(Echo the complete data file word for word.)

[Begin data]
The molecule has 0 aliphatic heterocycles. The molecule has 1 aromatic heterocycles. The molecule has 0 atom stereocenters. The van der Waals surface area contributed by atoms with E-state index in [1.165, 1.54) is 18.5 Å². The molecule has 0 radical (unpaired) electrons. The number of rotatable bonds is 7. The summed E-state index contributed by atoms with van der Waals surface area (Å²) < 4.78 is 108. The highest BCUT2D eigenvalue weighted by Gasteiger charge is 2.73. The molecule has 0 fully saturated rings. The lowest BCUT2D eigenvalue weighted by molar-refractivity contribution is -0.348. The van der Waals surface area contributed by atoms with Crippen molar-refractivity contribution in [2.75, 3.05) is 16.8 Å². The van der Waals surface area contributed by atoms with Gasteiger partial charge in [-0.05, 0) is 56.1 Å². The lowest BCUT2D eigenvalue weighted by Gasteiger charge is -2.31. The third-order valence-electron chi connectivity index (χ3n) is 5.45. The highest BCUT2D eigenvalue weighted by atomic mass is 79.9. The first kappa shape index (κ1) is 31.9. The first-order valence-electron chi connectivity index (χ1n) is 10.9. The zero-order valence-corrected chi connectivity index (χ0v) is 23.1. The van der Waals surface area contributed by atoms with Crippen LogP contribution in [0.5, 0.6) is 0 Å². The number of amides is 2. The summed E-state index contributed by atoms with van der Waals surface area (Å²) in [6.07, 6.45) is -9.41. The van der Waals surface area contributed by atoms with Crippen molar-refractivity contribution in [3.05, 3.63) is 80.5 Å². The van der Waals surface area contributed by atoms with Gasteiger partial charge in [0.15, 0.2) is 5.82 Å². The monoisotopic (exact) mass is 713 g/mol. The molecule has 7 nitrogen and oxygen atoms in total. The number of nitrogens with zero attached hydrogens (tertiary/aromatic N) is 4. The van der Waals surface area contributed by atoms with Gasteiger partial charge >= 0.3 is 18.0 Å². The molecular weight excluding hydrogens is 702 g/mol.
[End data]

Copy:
The molecule has 0 aliphatic heterocycles. The molecule has 1 aromatic heterocycles. The molecule has 0 atom stereocenters. The van der Waals surface area contributed by atoms with E-state index in [1.165, 1.54) is 18.5 Å². The molecule has 0 radical (unpaired) electrons. The number of rotatable bonds is 7. The summed E-state index contributed by atoms with van der Waals surface area (Å²) < 4.78 is 108. The highest BCUT2D eigenvalue weighted by Gasteiger charge is 2.73. The molecule has 0 fully saturated rings. The lowest BCUT2D eigenvalue weighted by molar-refractivity contribution is -0.348. The van der Waals surface area contributed by atoms with Crippen molar-refractivity contribution in [2.75, 3.05) is 16.8 Å². The van der Waals surface area contributed by atoms with Gasteiger partial charge in [-0.05, 0) is 56.1 Å². The lowest BCUT2D eigenvalue weighted by Gasteiger charge is -2.31. The third-order valence-electron chi connectivity index (χ3n) is 5.45. The highest BCUT2D eigenvalue weighted by atomic mass is 79.9. The first kappa shape index (κ1) is 31.9. The first-order valence-electron chi connectivity index (χ1n) is 10.9. The zero-order valence-corrected chi connectivity index (χ0v) is 23.1. The van der Waals surface area contributed by atoms with Crippen LogP contribution in [0.5, 0.6) is 0 Å². The number of amides is 2. The summed E-state index contributed by atoms with van der Waals surface area (Å²) in [6.07, 6.45) is -9.41. The van der Waals surface area contributed by atoms with Crippen molar-refractivity contribution in [3.05, 3.63) is 80.5 Å². The van der Waals surface area contributed by atoms with Gasteiger partial charge in [0.15, 0.2) is 5.82 Å². The monoisotopic (exact) mass is 713 g/mol. The molecule has 7 nitrogen and oxygen atoms in total. The number of nitrogens with zero attached hydrogens (tertiary/aromatic N) is 4. The van der Waals surface area contributed by atoms with Gasteiger partial charge >= 0.3 is 18.0 Å². The molecular weight excluding hydrogens is 702 g/mol.